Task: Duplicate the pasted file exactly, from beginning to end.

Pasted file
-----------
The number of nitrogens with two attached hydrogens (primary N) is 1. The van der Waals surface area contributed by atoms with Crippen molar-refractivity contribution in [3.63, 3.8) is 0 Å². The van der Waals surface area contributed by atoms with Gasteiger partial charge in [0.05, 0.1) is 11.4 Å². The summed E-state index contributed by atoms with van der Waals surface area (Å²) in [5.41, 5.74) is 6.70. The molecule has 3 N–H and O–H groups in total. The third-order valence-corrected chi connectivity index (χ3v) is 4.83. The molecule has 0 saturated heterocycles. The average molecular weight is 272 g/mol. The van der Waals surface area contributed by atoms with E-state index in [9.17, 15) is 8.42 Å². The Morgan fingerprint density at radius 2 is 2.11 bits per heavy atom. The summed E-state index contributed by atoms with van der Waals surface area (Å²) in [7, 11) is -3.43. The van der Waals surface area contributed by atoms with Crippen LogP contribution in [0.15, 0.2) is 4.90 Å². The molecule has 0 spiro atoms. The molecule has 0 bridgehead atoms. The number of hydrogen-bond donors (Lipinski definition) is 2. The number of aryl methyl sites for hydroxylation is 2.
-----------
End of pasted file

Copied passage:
The number of nitrogens with two attached hydrogens (primary N) is 1. The van der Waals surface area contributed by atoms with Crippen molar-refractivity contribution in [3.63, 3.8) is 0 Å². The van der Waals surface area contributed by atoms with Gasteiger partial charge in [0.05, 0.1) is 11.4 Å². The summed E-state index contributed by atoms with van der Waals surface area (Å²) in [5.41, 5.74) is 6.70. The molecule has 3 N–H and O–H groups in total. The third-order valence-corrected chi connectivity index (χ3v) is 4.83. The molecule has 0 saturated heterocycles. The average molecular weight is 272 g/mol. The van der Waals surface area contributed by atoms with E-state index in [9.17, 15) is 8.42 Å². The Morgan fingerprint density at radius 2 is 2.11 bits per heavy atom. The summed E-state index contributed by atoms with van der Waals surface area (Å²) in [7, 11) is -3.43. The van der Waals surface area contributed by atoms with Crippen LogP contribution in [0.15, 0.2) is 4.90 Å². The molecule has 0 spiro atoms. The molecule has 0 bridgehead atoms. The number of hydrogen-bond donors (Lipinski definition) is 2. The number of aryl methyl sites for hydroxylation is 2.